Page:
Graduate Seminar Suggestions
Barbara Jacak, January 1997
Here are some suggestions on putting together
an effective oral presentation.
I. Organization of a Talk
- Talk Outline:
useful to let the audience know what's coming and
let the speaker get warmed up.
What's the issue?
Why is it interesting?
- Body of the Talk:
- Experiment or method
How does this issue get addressed?
Describe the experiment or theoretical assumptions
How were the data analyzed/what theoretical techniques
What sources and magnitudes of uncertainty remain?
What's the answer?
What does it mean?
Interpret the results to form a physical picutre and
answer the question posed in the introduction.
Connect experiment and theory.
What did we learn?
Summarize the main point(s) of the talk and reiterate
II. A Few Hints:
- A good talk has only a few main points:
- If reviewing a topic or field, ask:
What is it about? Why is it interesting? What's the
current hot question?
- If reporting on your own research:
Why is it interesting? What did I do? What did I learn?
- It's better to choose fewer points and make sure your
audience really gets them.
- Don't go into too much detail!!
- Give only enough detail so the audience can understand
the answer and form an opinion as to whether it's
- When in doubt, prepare a reserve slide with all the details.
Show it only if asked a question about these details, or if
your audience looks very confused by your summary of how the
work was done.
- Talk to your audience:
- The speaker ALWAYS knows more about the subject than the
average audience member! The purpose of the talk is to teach
them about something they don't know and you do.
- Speak slowly and clearly and watch the faces of your audience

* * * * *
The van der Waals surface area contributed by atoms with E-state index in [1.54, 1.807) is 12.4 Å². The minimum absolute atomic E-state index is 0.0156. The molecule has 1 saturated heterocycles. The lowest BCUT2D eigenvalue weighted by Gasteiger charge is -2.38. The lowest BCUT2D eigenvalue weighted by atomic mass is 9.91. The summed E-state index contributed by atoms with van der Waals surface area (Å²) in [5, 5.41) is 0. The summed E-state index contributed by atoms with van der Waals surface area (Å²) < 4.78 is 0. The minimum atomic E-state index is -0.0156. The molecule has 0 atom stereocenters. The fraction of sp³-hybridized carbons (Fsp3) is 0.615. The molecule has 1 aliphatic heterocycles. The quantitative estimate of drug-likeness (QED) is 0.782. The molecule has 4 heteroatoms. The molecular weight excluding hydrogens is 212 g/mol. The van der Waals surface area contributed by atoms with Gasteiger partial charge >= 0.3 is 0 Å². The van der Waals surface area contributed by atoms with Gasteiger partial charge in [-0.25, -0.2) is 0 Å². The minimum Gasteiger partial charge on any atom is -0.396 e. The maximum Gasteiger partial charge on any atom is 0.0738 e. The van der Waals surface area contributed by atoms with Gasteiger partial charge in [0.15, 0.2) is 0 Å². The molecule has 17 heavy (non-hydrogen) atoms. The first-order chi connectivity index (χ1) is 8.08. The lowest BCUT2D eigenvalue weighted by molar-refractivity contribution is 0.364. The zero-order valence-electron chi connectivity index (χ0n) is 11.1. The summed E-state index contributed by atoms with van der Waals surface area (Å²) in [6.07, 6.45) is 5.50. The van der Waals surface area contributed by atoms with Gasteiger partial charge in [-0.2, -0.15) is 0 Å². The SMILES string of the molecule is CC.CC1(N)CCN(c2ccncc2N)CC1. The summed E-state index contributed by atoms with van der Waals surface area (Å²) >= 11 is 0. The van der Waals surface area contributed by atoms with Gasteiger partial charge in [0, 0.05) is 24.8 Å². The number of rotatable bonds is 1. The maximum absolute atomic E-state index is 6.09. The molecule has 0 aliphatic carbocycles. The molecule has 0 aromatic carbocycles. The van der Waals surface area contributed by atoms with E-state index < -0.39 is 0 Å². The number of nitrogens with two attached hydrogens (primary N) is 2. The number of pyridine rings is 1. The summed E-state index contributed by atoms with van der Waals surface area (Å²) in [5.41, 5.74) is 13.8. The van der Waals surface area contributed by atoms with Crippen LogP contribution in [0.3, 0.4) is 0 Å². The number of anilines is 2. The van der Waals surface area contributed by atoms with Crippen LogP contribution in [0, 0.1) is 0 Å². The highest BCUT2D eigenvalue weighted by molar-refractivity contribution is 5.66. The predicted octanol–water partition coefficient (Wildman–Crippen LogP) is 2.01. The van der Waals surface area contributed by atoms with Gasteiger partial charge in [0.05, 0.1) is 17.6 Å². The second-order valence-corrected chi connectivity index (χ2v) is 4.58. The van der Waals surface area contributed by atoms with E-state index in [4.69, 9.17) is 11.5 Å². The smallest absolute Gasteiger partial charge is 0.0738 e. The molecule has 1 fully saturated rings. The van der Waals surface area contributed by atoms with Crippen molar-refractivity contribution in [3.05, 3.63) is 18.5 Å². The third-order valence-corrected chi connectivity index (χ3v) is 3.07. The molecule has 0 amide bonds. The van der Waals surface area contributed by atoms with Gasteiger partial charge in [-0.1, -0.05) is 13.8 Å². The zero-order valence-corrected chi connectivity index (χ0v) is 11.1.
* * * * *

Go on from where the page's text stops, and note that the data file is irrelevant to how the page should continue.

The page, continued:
to see if they are following you. LOOK AT THE AUDIENCE, not
- Don't read your slides word for word.
- Don't stand between the audience and your slides.
- Must be legible even from the back of the room.
- No yellow pens! Orange is iffy.
- The slides should not be too busy. It is better to make
more slides with less material on each. Also avoid writing
whole sentences; the slides should be bullets or an outline
for what you plan to say.
- Estimate an average of 1 - 2 speaking minutes per slide.
- Practice your talk!
- This is extremely useful, no matter how experienced you are.
- It helps you get your story together and check the clarity
of your presentation. Also this lets you optimize the amount
of material for the time you have.
- Remember to ask yourself "So What?" This keeps your talk interesting
III. Information sources for Nuclear and Particle Physics, and Astrophysics and
- General interest science periodicals:
Dicover, Science News, etc.
- Review Articles:
Annual Review of Nuclear Science
Reviews of Modern Physics
from the "private collections" of people
working in the field.
- Letter journals:
Phys. Rev. Letters
- All the details:
Phys. Rev. C,D
Zeitschift fuer Physik
IV. For this course:
- Aim for about 35 minutes of speaking time.
- Remember to make and turn in your abstract in the week before
your speaking day.
- Be sure to visit with one of the professors to go through
your material/plans or outline about a week before your talk.